...All my immediate family now know this about me and accept it. In fact my dad was helping me show me how I can put up some Disney Princess curtains so I guess I am lucky for that.
    That's so cool of your Dad! My immediate family know to a point, I'm sort of telling them in bits & pieces as to not freak them out too much at once. I have my bear with me nearly every time I see them now. I'm not out to extended family or any of my friends although I sure things have been said, oh well.



    Quote Originally Posted by SweetPrincess View Post
    Yes I do think not being able to try it then is why I am a LG now because when I cuddle my dollies and snuggle in my pink sheets and princess bed I feel like a young girl going to sleep. It's so relaxing and peaceful.
    I feel like I'm so attached to my bedroom & my stuffies. One of the best feelings in the world.



    Quote Originally Posted by AdorableRabbit View Post
    In a way though, my cute side was never able to be quashed. I wear bright colors, and prefer pretty fancy dapper clothes, and childish cartoon shirts on weekends.
    That's awesome. Being quite a big person, it's hard to find the clothes I really want to wear but I do dress mostly like a kid still, like tees, shorts & sneakers.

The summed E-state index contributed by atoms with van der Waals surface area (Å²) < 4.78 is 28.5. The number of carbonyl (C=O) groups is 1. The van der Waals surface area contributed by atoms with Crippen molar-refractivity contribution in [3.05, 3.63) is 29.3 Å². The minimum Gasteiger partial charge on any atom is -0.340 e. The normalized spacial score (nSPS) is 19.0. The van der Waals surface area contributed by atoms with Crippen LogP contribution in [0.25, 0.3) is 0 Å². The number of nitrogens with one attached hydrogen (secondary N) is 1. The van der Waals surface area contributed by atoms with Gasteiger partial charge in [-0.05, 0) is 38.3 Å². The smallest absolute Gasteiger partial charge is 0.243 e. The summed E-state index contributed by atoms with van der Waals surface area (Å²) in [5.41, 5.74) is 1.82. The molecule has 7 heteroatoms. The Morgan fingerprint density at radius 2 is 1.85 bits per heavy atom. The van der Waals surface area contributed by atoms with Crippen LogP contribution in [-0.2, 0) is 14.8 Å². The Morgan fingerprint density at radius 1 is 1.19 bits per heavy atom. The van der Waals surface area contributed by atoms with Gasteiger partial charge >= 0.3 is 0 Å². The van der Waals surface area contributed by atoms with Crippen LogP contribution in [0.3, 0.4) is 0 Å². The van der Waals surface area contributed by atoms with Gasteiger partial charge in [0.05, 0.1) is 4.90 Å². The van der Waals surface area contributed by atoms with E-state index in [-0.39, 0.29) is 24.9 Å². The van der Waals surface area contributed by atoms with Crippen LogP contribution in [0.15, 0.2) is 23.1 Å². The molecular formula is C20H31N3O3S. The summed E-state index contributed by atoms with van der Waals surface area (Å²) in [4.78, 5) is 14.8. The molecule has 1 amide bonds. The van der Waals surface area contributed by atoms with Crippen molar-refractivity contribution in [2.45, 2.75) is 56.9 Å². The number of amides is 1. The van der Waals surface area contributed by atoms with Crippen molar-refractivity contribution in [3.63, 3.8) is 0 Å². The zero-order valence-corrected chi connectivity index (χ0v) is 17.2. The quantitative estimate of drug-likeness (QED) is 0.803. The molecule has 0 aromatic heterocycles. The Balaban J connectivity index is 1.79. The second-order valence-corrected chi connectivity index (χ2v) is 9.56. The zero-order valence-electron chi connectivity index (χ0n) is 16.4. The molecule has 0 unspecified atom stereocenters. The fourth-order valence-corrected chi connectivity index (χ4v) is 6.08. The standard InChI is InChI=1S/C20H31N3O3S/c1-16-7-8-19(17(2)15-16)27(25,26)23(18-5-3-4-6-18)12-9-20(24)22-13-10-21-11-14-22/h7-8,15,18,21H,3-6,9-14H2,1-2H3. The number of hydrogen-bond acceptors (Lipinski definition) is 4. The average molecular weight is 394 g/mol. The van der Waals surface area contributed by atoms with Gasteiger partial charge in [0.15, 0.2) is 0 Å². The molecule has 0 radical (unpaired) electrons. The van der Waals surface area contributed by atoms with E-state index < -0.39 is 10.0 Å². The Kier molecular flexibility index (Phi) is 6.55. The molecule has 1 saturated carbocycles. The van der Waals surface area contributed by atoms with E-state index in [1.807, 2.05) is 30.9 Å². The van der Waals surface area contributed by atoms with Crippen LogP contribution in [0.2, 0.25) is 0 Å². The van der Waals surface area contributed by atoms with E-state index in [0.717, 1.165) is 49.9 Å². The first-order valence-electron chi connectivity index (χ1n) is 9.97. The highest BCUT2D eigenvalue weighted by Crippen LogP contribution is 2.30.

Quote Originally Posted by AdorableRabbit View Post
    Is it part of why I'm little now? Yes ... I think it's part of it. If society and my parents were more accepting of my natural tendencies, I may have not so strongly associated what I wanted to be and experience with being young and being traditionally feminine.
    I sometimes wonder if I would want to be woman, not a child, if I had the chance to experiment when I was growing up & also not be judged for it. Sometimes I feel like I'm being stupid, trying to be a little girl but deep down, that's how I want to be, I can't change that.



    Quote Originally Posted by AdorableRabbit View Post
    For me there's more to it than that... a need to be cared for, to feel safe, to not have to (by not being allowed to) make choices... but I think you're not alone in having this be a factor.
    I do want to be cared for & looked after but I'm a little more independent than most littles.

    - - - Updated - - -



    Quote Originally Posted by Sapphyre View Post